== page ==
I was able to spot where Craig had been digging the night before. I set up and searched a 20×20 ft area before he got to the beach. He was very positive as to where he had been the day of the loss. As I searched, I picked up the trash metal. Explaining to Craig that if I had to cross grid they would not bother me on my second pass. I showed him a peace of metallic strap which he told me was the same piece of metal he coached away from a seagull. He actually was feeding seagulls that day to get it to drop the metal strap.
I could not find his lost military dog tags. He was starting to believe that some young guys, that were sitting behind him, may have taken his heirloom keepsake. We talked about other options he might try to find his chain and tags.
I went home thinking that it could be possible the tags were buried deep because he had moved a lot of sand trying to find them. Long Story shortened.. I returned the next morning with a Pulse Induction detector that may give me a few inches more depth and would get all metal types. Starting at one end of the beach, I gridded the whole beach ( 2 hrs ). Up against the cliff in the sand I spotted an edge of one of the dog tags sticking out of the sand. Swing my coil and bam, a solid sound. Craig’s grandfathers WW2 military dog tags. More than 50 feet away from anywhere he had been. I had searched every bit of sand except about 50 square feet. Ready to call it a day.
We think that the seagulls may have taken them to that location or the young teenagers may have taken them to there, losing them or just throwing them there. We will never know! I do know that Craig was a happy guy.
Greg had taken his heirloom white gold wedding band off to put on sunscreen. When he and his wife got back to their car he realized his ring had to be in the sand. They could not find it with their fingers.
It was very sentimental as it had been his father’s wedding ring, passed down to Greg. Again, TheRingFinders.com came up when Greg googled metal detecting services.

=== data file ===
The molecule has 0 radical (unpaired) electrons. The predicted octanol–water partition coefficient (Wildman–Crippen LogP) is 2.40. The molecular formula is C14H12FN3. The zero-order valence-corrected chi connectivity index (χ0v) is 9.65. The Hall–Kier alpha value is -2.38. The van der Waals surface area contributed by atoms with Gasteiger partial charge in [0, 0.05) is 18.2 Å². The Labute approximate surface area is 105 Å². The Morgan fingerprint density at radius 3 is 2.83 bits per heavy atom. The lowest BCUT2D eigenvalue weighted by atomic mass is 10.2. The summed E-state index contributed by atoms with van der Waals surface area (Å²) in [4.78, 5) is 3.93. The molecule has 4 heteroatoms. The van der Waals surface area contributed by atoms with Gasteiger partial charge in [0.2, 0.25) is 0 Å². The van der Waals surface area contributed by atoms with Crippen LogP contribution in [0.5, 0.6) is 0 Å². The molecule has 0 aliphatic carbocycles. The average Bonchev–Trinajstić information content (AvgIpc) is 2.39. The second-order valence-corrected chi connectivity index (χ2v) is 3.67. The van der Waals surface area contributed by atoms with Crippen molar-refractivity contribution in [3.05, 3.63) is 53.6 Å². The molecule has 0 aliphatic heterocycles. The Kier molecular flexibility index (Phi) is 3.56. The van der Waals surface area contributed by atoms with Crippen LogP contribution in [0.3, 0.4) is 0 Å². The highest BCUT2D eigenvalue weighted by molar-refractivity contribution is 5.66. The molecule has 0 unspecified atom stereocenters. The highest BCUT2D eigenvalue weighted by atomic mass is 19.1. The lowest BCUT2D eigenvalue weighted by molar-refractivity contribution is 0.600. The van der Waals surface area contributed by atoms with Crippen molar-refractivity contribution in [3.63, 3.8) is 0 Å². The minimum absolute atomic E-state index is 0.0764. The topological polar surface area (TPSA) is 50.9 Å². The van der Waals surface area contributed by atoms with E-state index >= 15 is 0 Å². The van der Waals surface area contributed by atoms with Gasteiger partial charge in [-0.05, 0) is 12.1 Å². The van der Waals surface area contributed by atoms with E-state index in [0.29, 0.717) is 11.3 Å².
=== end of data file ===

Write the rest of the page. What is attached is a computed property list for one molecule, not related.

Parking was a little troublesome, even though I have a annual Newport Beach parking pass. I’ve lived on the beach most my life, it’s always part of the price you pay to live near tourist destinations.
Greg met me, we walked a hundred yards to where he believed they had been. It was an easy find because he put me on the exact location. It was a matter of turning on the detector and swinging it a couple times. One ring hiding under about 5″ of sand.
Every search is unique. You can’t tell what you’re going to have to do or how long you may have to search. Sometimes people have very little idea where the loss occurred. At least I can offer to eliminate an area that might hide a valued keepsake. Allowing the person to direct their energy towards other areas the item could be..
Patrick sent me a text message, asking if I was available to help him find his wife’s white gold diamond wedding ring. Silvia had taken her ring off to apply sunscreen three days before while at Crystal Cove State Beach, Newport Beach, CA.
She was not sure if she had put her rings back on after finishing the sunscreen application. In fact she was sure that her ring had to be in their car or at the house. No need to worry her husband Patrick, she believed it would show up. It was now three days after the loss, so Patrick thought it might be worth at try to call me to ask if I was available to try checking the beach where they had been that past Sunday.
I jumped at the chance to give it a try. That particular beach doesn’t have beach grooming machines and it is a little difficult to get to, so it isn’t hit by very many detectorists. I may have to wait for people to leave the beach which is not a big deal.
My first chance to search, I got a really nice yellow gold ring with a big diamond. I called Patrick to verify that I was looking for a white gold wedding band. Checking the first ring for markings, I could make out “made in China” engraved inside ( bummer).
Patrick had sent me very good photos and approximate footage they were from a cement footing. Bingo, the petite wedding band was exactly where he had described. I met Silvia the next day at a halfway point between my place and where they live. Patrick didn’t have to leave work which is another thing I try to do to help families in this crazy economy. It was a pleasure inter reacting with Patrick to find this ring. I bet we had 20 texts messages. I love the technology that makes this all possible.